Volta column battery

Inventor: Alessandro Volta, b.1745 – d.1827

Date: 3rd quarter 18th century


Dating from the years 1860s-1870s, this instrument was intended for teaching. It consists of pairs of zinc and copper disks; the pairs are separated by cloth disks soaked in an acid solution, according to the description of Volta battery given in all nineteenth-century text-books.  The pile of disks is held within four small wood columns, fixed on a circular basis. On the top of the device is a wooden tap. A brass sphere is mounted on a rod which passes through the tap and terminates in a disc. It was possible to make the column of discs compact by screwing the rod in the tap.

Volta’s column batteries were soon left aside due to the quick weakening of the produced current, which was attributed not only to polarization phenomena, but also to the fact that the metal discs, by pressing the paper discs, expelled the salty or acid solution. These batteries remained in use for didactics during the nineteenth century.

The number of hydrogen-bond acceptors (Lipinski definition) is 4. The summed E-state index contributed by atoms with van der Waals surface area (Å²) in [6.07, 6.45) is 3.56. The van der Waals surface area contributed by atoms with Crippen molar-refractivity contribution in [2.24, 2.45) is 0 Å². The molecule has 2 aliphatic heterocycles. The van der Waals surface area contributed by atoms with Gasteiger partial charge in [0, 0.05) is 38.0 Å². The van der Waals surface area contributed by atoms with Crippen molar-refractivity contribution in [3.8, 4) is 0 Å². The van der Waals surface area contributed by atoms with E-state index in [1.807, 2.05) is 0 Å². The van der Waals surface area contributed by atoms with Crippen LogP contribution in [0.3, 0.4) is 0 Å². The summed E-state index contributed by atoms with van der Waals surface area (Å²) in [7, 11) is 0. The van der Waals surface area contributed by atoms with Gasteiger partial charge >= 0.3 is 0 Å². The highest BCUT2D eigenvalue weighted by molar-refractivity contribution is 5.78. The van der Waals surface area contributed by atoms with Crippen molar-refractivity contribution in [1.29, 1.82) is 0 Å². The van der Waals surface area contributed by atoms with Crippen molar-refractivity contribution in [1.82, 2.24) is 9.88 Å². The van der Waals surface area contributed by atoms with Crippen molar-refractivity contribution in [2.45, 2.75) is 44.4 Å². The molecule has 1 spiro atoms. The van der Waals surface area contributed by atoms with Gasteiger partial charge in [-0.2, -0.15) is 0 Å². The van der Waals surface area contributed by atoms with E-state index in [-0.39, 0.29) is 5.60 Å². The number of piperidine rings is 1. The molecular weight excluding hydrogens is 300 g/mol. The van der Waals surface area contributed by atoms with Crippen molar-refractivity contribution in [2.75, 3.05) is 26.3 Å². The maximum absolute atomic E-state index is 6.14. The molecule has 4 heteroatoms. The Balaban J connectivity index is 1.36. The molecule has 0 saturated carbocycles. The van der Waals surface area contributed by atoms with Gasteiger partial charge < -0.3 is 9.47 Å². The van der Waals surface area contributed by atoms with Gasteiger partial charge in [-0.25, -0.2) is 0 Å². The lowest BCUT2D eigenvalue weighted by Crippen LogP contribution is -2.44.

Materials and techniques: wood/brass/copper/zinc/paper

Dimensions: height 26 cm, diameter 10 cm

Keywords: electricity, electromagnetism , electrodynamics

University of Padua, Museum of the History of Physics

Cat. Number: 362


  • "Bagliori nel vuoto. Dall'uovo elettrico ai raggi X: electricity e pneumatica dal Seicento ad oggi", Padua, Botanical garden, 1 February-30 June 2004


  • Pierre Adolphe Daguin, Traité élémentaire de physique, 3 vols., 2nd ed. Paris, 1861
  • Adolphe Ganot, Traité élémentaire de physique expérimentale et appliquée et de météorologie, 14 ed., Paris, 1870
  • Jules Jamin, Cours de physique de l’Ecole Polytechnique, 3 vols., Paris, 1858-1866
  • Jules Jamin e M. Bouty, Cours de physique de l’Ecole Polytechnique, 4 vols., Paris, 1878-1883